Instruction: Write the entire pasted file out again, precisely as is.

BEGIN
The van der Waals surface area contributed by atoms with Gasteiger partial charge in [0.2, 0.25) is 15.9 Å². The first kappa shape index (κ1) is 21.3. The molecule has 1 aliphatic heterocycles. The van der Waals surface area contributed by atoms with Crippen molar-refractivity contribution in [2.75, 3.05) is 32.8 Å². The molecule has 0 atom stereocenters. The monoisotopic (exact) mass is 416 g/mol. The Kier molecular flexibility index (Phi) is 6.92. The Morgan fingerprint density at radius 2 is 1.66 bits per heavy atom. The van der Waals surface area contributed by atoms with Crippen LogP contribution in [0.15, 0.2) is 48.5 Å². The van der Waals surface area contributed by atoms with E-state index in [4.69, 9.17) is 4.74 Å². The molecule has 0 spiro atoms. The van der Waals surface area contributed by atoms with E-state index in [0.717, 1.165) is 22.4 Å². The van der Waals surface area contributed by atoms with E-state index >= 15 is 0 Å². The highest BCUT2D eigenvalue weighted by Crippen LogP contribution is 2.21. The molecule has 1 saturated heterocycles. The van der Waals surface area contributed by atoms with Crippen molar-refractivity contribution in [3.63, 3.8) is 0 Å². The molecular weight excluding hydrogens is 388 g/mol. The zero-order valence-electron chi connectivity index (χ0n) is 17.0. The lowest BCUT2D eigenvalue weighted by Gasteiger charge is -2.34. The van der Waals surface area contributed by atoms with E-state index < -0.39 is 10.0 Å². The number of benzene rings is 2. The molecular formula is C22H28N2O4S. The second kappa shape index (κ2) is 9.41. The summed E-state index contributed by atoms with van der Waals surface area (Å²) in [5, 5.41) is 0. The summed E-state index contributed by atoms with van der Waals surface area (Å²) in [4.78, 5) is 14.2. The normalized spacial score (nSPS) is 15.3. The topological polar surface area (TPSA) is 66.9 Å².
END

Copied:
The van der Waals surface area contributed by atoms with Gasteiger partial charge in [0.2, 0.25) is 15.9 Å². The first kappa shape index (κ1) is 21.3. The molecule has 1 aliphatic heterocycles. The van der Waals surface area contributed by atoms with Crippen molar-refractivity contribution in [2.75, 3.05) is 32.8 Å². The molecule has 0 atom stereocenters. The monoisotopic (exact) mass is 416 g/mol. The Kier molecular flexibility index (Phi) is 6.92. The Morgan fingerprint density at radius 2 is 1.66 bits per heavy atom. The van der Waals surface area contributed by atoms with Crippen LogP contribution in [0.15, 0.2) is 48.5 Å². The van der Waals surface area contributed by atoms with E-state index in [4.69, 9.17) is 4.74 Å². The molecule has 0 spiro atoms. The van der Waals surface area contributed by atoms with E-state index in [0.717, 1.165) is 22.4 Å². The van der Waals surface area contributed by atoms with E-state index >= 15 is 0 Å². The highest BCUT2D eigenvalue weighted by Crippen LogP contribution is 2.21. The molecule has 1 saturated heterocycles. The van der Waals surface area contributed by atoms with Crippen molar-refractivity contribution in [3.63, 3.8) is 0 Å². The molecular weight excluding hydrogens is 388 g/mol. The zero-order valence-electron chi connectivity index (χ0n) is 17.0. The lowest BCUT2D eigenvalue weighted by Gasteiger charge is -2.34. The van der Waals surface area contributed by atoms with E-state index < -0.39 is 10.0 Å². The number of benzene rings is 2. The molecular formula is C22H28N2O4S. The second kappa shape index (κ2) is 9.41. The summed E-state index contributed by atoms with van der Waals surface area (Å²) in [5, 5.41) is 0. The summed E-state index contributed by atoms with van der Waals surface area (Å²) in [4.78, 5) is 14.2. The normalized spacial score (nSPS) is 15.3. The topological polar surface area (TPSA) is 66.9 Å².